I don’t like new things and I don’t like change - I’m far too compulsive for that. I like order, cleanliness and a plan. By the time a well-intentioned friend has yelled the word, “Surprise!” (my family know how hazardous that could potentially be) I will be off and running and possibly won’t be seen for a few hours, or at least until I know it’s safe.
When I first began writing almost eight years ago, it was as an antidote for immigration-induced-loneliness. I had done the full gambit of plugging the gap; wandering the shops buying rubbish to avoid the empty house; dropping in on new acquaintances whilst feeling unwanted and in the way, driving around ‘exploring’ and wasting petrol, you name it and I will have done it. For anyone out there going through it, I completely sympathise. There aren’t enough terrible words in the dictionary to cover loneliness and isolation like that. The conclusion I came to, is that I was a hostage of my own making.
My writing initially began as a healing exercise, writing down at least one nice thing each day, however small. It was August, which in New Zealand is winter and I had been working at my part time job. The job was physically exhausting, the staffroom was a terrifying, unsociable place and I finished each day drained. I rushed to school to collect my four children and sat in the car for half an hour waiting for them as there wasn’t enough time to go home. My kids were struggling to settle and I sat poised for the onslaught of tears, complaints and general hunger. It felt like being caught in a rip tide, not mattering how hard I swam, I could never get out. This day in August, two little boys were rolling around on the grass wrestling near where my car was parked. They were bare foot and giggling and the winter sun was shining on their faces. They were a picture of happiness. I wrote it down. I’m not sure that at the time I was aware of the significance of that moment, but something clicked in heaven somewhere and my journey began. A few days later and my ‘Hana’ series was born, set in an all boys’ church school in our town, which was actually in the process of being closed down.
I went from finding excuses not to go home, to rushing there as fast as I could. I wanted to write. Home became a solace instead of a prison. Whilst I was working in my day job, I was running plot and character issues through my head, planning and scheming for my ‘imaginary’ friends. In my novels I use the word ‘cathartic’ a lot, because I honestly know what that feels like. For me, writing was ‘it’ and any sense of displacement was quickly superseded by the need to write and write and write, to pour out my misery on my laptop.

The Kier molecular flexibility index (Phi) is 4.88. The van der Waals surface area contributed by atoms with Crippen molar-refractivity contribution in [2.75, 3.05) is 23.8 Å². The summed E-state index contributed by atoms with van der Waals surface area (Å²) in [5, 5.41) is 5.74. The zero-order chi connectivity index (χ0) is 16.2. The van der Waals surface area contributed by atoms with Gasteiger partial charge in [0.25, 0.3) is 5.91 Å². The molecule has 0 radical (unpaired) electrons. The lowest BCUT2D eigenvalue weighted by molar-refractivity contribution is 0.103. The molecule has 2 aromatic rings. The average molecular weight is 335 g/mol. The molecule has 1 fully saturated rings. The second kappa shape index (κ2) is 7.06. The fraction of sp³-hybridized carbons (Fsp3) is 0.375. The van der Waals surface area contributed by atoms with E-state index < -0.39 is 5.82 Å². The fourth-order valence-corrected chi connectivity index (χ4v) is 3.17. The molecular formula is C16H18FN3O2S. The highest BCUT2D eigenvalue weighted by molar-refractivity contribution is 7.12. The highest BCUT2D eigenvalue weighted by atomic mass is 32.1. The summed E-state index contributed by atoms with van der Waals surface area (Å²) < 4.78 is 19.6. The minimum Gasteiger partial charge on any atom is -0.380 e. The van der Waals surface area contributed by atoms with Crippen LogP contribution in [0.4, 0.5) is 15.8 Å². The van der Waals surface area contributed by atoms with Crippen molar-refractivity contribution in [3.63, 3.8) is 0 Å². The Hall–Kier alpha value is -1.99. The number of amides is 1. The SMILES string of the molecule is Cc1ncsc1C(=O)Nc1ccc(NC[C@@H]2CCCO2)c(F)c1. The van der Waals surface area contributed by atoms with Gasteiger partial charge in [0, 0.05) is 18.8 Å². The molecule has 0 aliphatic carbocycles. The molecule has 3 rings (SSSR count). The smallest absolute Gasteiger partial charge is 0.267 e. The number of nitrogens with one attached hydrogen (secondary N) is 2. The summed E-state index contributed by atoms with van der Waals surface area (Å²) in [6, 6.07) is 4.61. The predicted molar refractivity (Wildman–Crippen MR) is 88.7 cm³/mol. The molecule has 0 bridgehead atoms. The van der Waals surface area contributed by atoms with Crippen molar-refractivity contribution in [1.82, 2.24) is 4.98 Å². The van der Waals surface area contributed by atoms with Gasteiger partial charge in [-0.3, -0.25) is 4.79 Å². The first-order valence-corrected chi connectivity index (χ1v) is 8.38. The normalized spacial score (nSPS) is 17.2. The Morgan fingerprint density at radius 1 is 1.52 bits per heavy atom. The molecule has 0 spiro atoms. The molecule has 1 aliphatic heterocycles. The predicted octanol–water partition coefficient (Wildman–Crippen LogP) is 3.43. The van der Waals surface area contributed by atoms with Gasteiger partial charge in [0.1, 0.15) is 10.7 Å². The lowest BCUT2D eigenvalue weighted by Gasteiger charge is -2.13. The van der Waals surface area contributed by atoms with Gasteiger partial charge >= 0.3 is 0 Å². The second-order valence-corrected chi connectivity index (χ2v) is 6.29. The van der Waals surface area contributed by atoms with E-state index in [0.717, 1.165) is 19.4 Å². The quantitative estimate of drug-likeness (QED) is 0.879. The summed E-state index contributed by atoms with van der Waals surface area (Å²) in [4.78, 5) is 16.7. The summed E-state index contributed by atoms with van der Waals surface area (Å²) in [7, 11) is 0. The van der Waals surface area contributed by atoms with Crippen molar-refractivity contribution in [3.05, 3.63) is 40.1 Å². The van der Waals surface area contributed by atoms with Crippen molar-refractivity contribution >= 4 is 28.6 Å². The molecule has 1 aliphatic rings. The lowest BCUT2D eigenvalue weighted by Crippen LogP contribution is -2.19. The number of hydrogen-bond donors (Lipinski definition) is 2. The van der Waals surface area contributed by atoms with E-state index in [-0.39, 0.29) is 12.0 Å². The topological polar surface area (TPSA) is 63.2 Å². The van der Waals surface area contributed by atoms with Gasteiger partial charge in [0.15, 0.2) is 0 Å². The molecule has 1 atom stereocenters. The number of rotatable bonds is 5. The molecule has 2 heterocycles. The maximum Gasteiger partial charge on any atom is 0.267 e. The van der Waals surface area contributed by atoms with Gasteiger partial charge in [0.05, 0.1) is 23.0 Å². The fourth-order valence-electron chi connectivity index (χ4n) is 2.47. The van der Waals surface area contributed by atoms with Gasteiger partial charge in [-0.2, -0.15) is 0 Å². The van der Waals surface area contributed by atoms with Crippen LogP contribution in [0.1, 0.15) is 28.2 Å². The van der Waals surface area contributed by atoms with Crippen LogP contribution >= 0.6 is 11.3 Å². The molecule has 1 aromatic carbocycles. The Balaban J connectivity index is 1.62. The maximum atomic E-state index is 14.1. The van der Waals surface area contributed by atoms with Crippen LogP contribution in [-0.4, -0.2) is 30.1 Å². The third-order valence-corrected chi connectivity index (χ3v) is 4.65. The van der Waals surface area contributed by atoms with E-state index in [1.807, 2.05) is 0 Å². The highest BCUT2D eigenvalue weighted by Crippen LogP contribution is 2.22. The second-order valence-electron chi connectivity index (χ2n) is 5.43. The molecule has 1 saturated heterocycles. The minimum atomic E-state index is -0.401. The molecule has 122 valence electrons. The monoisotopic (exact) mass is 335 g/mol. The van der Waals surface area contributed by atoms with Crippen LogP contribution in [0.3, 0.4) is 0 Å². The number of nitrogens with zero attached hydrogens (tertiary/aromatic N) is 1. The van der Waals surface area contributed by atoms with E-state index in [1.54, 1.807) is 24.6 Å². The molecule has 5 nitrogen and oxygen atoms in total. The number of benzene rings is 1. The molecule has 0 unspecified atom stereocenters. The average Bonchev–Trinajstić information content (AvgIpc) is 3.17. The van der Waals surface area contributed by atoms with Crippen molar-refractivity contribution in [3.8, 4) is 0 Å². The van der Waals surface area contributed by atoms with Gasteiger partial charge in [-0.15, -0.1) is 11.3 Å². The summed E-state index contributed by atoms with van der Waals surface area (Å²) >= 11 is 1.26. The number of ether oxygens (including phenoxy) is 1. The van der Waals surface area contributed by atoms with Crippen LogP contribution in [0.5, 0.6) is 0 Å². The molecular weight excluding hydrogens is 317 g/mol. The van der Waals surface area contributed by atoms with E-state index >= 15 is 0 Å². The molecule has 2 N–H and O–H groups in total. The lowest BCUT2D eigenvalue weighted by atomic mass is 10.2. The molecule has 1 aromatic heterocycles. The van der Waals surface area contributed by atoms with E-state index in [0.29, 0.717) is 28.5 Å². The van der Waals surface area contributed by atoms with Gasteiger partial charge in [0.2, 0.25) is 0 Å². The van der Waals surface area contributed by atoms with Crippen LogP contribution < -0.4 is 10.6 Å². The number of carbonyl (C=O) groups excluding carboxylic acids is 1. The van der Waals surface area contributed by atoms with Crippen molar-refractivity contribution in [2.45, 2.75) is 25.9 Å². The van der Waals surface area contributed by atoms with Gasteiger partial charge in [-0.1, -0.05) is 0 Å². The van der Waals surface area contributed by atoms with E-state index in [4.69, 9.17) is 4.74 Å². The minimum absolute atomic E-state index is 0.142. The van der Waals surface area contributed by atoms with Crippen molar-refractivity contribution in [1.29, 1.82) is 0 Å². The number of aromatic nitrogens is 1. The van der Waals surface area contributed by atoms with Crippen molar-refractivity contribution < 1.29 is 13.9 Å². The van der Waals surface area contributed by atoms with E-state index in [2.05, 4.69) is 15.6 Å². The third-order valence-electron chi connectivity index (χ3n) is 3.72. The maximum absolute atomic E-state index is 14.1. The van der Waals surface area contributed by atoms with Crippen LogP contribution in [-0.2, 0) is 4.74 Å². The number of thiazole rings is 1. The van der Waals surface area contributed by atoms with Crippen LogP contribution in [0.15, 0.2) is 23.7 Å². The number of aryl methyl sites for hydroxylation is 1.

To return to my obsessive/compulsive personality, I have found that writing has pushed me beyond my limits in ways I never dreamed. I was the original IT moron. The term ‘PEBKAC’ was coined specifically for me. For those unversed in the abusive phrases of our friendly technology experts, it means, ‘Problem Exists Between Keyboard and Chair’ and it took me a fair while to work that out!
Since becoming a bonafide writer, as in - someone who earns money for their craft - I have been forced to market my books, which means launching myself face first into social media, Twitter, Facebook, Google+, blogging, author pages and goodness knows what else. I have done author interviews feeling wholly unworthy and boring, blogged not nearly often enough, tweeted, posted and generally prattled. It’s a whole new world for me, but one that I find I am beginning to enjoy.
The purpose of this blog is to encourage those going through hard times, who may have written poetry or stories as a child to pick it up again in a time of need. Write down your troubles and concerns, place them in speech marks and cast them on a fictional character. More importantly - reach other people. There is nothing quite as satisfying as someone telling you with tears in their eyes, “I know how that feels.”
But just to reassure you, my novels aren’t depressing or ‘all about me’ at all. They are often humorous recounts of the bizarre, people in an array of different circumstances and situations who always manage to somehow pick their way out. Above all, I hope that I offer hope, in all its various forms and leave a lasting legacy of ‘can do’ instead of ‘can’t’.
It’s pointless trying to swim against a rip tide, especially one borne on the crest of misery and despair. We just aren’t strong enough. What we’re told to do, is to pick a different direction, sideways on and swim that way instead. I guess that’s what writing has done for me. I couldn’t fight my circumstances and kicking against them was futile. So I found my way out sideways, through my writing. I’m not alone. There are a few of us sitting it out on this glorious beach waiting for the others to join us. Don’t be proud. Be creative.